Progress Report on Library Blue Ribbon Committee Recommendations
This report summarizes the Library's progress in implementing the Recommendations of the Library Blue Ribbon Committee. The Library Executive Council, the Library Policy Committee and other campus leaders have concurred with the BRC's findings and support their implementation. Progress and expectations as of mid-June, 2010 are represented here.
Budget: The Library is on track to absorb up to a 3% cut of total budget in FY11 and FY12, to be distributed proportionately across personnel, operating and information resources budgets. Accordingly, the following are the cut targets: FY11 FY12
Monographs $ 12,804 $ 12,420
Serials $255,000 $250,000
Personnel/Operating: $140,000 $140,000
The FY11 and FY12 cuts in subscriptions were estimated at 3% for the budget cut and another 5% for cost increases (for a total of 8%), then reduced from this estimate to approximately 7.5% due to our plan to transfer to serials $32,000 per year of the funds to be saved from projected personnel and operating cuts in those years. As of this writing, the cut to base in the Library & Gallery budget is set at 1.25%. Another 1.75% one-time cut is expected, but is not likely to be known until much later in FY 11. [Note: each 1% of the total Library & Gallery budget is now estimated to be $73,159 prior to any FY11 additions.] In May, the Provost allocated an additional $50,000 to the Library budget to support information needs of three new programs (MCS - $10,000, GWST - $7,000, Public Health/HAPP - $4,000) and to mitigate the effects of inflationary cost increases ($29,000). Working budgets will be adjusted accordingly. Additional FY11 working budget, rollover and funding information has been received but is not yet analyzed and integrated into Library budget planning. All outstanding budget issues will be addressed by the end of July.Implementation of Personnel and Operating Budget Cost Saving Scenarios Endorsed by the BRC:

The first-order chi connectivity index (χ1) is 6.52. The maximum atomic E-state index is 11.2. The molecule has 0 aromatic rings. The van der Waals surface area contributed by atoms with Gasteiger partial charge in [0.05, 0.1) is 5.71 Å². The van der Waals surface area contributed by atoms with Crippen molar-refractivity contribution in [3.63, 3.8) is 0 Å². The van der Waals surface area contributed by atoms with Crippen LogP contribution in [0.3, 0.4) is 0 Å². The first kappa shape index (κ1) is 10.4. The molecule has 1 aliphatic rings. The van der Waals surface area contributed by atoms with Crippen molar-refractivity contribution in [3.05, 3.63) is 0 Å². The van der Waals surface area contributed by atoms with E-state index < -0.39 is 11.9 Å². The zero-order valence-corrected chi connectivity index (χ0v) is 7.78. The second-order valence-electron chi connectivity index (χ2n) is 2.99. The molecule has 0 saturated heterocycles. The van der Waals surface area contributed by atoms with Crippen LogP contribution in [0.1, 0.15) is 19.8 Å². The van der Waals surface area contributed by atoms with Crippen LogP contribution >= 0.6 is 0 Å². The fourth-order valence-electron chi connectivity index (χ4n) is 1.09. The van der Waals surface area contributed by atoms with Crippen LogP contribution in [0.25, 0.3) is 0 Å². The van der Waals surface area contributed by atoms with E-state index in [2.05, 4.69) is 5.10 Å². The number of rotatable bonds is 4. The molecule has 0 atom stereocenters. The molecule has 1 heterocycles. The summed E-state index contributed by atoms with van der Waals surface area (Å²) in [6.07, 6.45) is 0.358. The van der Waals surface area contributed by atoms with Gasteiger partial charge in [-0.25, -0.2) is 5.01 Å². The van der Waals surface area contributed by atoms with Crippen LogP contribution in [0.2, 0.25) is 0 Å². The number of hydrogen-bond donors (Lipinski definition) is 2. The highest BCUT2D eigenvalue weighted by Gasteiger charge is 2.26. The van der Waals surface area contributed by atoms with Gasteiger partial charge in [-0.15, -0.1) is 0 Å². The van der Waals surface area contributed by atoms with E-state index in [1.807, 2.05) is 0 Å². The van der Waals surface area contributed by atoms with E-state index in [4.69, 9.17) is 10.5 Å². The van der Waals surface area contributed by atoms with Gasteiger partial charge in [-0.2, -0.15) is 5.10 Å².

General observations on phasing in of cuts:
- Some service cuts will not result in net savings; instead, they will free up resources to support priorities identified in the BRC report.
- Service cuts involving permanent staff lines do not initially provide cost savings. In order for cost savings to be realized, the Library must first arrange re-alignment of staffing with needs. In some cases, re-alignments must wait for appropriate vacancies to occur
- Original estimates of annual savings must in some cases be verified in the first months after initiation.
- Assessment of service changes by the Library Policy Committee may result in re-instatement of some services which are being cut.
1. Cut back on Serials desk hours open - begin Summer session 2010 to conform with Reference hours. Original estimate of annual savings: $5,100 in support staff, $3,200 in student assistants.
Update: This change has been posted and will become effective as of May 22, 2010. Savings in support staff will have to be deferred until an appropriate vacancy occurs.
2. No staffing in Slide Library - begin Summer 2010. Original estimate of annual savings: $25,000.
Update: This change has been posted and has become effective for the summer as of May 22, 2010. The new posting for the Slide Library is that staffing is "by appointment only". Staff will monitor the condition of the room once every two weeks to ensure that equipment and materials are in good condition. Staffing saved by this service cut has to be used for Library Media basic coverage while the Digital Media Librarian position is vacant. We will re-analyze the staffing needs when that position is filled. Meanwhile, we gain salary savings from at least four months of the Digital Media Librarian position, in the amount of approximately $14,000.